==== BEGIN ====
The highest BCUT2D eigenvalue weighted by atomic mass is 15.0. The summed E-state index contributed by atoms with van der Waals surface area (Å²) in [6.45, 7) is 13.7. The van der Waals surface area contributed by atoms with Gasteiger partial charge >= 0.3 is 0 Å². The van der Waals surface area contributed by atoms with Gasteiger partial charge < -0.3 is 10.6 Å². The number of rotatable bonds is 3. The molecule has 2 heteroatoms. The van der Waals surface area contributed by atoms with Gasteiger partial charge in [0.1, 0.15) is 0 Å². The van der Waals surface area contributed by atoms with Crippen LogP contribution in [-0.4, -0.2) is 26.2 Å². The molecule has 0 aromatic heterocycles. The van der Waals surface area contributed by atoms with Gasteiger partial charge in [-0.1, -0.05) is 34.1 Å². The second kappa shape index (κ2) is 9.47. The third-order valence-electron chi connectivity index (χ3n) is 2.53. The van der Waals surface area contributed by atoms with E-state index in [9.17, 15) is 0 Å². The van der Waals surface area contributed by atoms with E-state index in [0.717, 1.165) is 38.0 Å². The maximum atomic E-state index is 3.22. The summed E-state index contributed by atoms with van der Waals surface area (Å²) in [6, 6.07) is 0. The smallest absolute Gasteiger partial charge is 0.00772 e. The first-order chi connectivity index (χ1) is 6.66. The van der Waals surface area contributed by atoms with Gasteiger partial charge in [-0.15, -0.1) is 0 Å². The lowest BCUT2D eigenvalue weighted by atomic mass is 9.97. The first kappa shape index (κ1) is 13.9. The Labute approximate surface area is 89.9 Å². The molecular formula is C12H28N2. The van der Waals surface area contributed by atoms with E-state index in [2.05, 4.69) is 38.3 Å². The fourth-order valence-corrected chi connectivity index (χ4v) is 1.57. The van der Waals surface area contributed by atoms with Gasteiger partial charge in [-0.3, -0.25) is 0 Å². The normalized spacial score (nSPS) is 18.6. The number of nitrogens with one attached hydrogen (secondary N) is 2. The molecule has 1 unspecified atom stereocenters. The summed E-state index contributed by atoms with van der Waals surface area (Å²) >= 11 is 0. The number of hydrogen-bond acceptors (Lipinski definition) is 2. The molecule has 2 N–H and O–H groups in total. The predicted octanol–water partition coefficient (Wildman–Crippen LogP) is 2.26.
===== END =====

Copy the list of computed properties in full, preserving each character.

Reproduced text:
The highest BCUT2D eigenvalue weighted by atomic mass is 15.0. The summed E-state index contributed by atoms with van der Waals surface area (Å²) in [6.45, 7) is 13.7. The van der Waals surface area contributed by atoms with Gasteiger partial charge >= 0.3 is 0 Å². The van der Waals surface area contributed by atoms with Gasteiger partial charge < -0.3 is 10.6 Å². The number of rotatable bonds is 3. The molecule has 2 heteroatoms. The van der Waals surface area contributed by atoms with Gasteiger partial charge in [0.1, 0.15) is 0 Å². The van der Waals surface area contributed by atoms with Crippen LogP contribution in [-0.4, -0.2) is 26.2 Å². The molecule has 0 aromatic heterocycles. The van der Waals surface area contributed by atoms with Gasteiger partial charge in [-0.1, -0.05) is 34.1 Å². The second kappa shape index (κ2) is 9.47. The third-order valence-electron chi connectivity index (χ3n) is 2.53. The van der Waals surface area contributed by atoms with E-state index in [9.17, 15) is 0 Å². The van der Waals surface area contributed by atoms with E-state index in [0.717, 1.165) is 38.0 Å². The maximum atomic E-state index is 3.22. The summed E-state index contributed by atoms with van der Waals surface area (Å²) in [6, 6.07) is 0. The smallest absolute Gasteiger partial charge is 0.00772 e. The first-order chi connectivity index (χ1) is 6.66. The van der Waals surface area contributed by atoms with Gasteiger partial charge in [-0.15, -0.1) is 0 Å². The lowest BCUT2D eigenvalue weighted by atomic mass is 9.97. The first kappa shape index (κ1) is 13.9. The Labute approximate surface area is 89.9 Å². The molecular formula is C12H28N2. The van der Waals surface area contributed by atoms with E-state index in [2.05, 4.69) is 38.3 Å². The fourth-order valence-corrected chi connectivity index (χ4v) is 1.57. The van der Waals surface area contributed by atoms with Gasteiger partial charge in [-0.3, -0.25) is 0 Å². The normalized spacial score (nSPS) is 18.6. The number of nitrogens with one attached hydrogen (secondary N) is 2. The molecule has 1 unspecified atom stereocenters. The summed E-state index contributed by atoms with van der Waals surface area (Å²) >= 11 is 0. The number of hydrogen-bond acceptors (Lipinski definition) is 2. The molecule has 2 N–H and O–H groups in total. The predicted octanol–water partition coefficient (Wildman–Crippen LogP) is 2.26.